Social Disorganisation, Social Capital and Violence Prevention in South Africa
AbstractHigh crime and violence rates in South Africa are associated with the progressive disintegration of families and communities that occurred under apartheid. Not only does social disorganisation lead to the breakdown of informal social control in communities and families, but it also weakens the capacities of communities to protect themselves against crime. Survey findings suggest that poor and socially disorganised communities are increasingly resorting to social isolation as a means of protecting themselves against crime. Evidence is accumulating both in South Africa and abroad that social disorganisation is not only strongly associated with high crime and violence rates, but also has a major impact on the effectiveness of crime prevention at the community level. This article explores the relationship between crime and social disintegration in South Africa. The article also reviews some of the international evidence that links violent crime to social cohesion, social capital and inequality, and argues that we cannot effectively combat crime and violence in South Africa without addressing the underlying social processes and inequalities in the society. The article concludes with a discussion of some of the potential implications that a social capital perspective might hold for violence prevention and safety promotion.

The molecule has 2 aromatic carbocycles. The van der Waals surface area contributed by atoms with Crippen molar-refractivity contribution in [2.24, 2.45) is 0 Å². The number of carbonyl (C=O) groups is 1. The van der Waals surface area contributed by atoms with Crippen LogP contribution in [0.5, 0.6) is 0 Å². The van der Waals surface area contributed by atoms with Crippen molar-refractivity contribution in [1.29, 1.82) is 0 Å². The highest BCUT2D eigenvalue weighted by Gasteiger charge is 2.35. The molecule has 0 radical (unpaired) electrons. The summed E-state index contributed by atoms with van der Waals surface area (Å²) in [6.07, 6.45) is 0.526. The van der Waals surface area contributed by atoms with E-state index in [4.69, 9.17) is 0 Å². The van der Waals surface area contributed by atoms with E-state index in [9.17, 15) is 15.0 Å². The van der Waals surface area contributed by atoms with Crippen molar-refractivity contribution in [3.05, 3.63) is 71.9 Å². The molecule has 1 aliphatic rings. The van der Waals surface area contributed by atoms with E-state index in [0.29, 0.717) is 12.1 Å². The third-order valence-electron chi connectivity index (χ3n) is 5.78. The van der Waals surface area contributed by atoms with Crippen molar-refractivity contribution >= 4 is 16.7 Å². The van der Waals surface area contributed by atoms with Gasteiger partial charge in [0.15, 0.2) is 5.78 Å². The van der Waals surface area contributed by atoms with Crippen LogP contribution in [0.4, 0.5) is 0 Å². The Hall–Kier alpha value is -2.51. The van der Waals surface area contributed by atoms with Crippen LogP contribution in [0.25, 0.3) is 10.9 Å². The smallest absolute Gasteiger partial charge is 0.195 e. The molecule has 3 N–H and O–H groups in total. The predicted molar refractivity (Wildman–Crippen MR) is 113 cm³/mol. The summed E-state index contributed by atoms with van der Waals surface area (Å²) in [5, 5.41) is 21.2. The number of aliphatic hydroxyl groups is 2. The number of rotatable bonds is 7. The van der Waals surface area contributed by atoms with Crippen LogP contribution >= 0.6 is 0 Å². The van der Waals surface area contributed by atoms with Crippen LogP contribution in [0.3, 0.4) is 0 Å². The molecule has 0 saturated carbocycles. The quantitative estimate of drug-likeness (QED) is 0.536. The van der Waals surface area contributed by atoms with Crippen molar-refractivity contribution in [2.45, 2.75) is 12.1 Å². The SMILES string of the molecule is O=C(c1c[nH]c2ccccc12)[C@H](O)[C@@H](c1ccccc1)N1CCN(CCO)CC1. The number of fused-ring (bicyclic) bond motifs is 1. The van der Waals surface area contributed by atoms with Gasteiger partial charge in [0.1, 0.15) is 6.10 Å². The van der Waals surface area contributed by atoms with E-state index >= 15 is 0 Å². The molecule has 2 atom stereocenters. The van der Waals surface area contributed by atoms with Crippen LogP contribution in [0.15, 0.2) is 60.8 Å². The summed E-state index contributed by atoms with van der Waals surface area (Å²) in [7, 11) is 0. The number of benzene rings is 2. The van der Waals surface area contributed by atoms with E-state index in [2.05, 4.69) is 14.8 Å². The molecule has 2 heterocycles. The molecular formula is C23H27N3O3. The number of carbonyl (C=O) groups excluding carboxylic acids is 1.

African Safety Promotion Vol.1(2) 2002: 4-18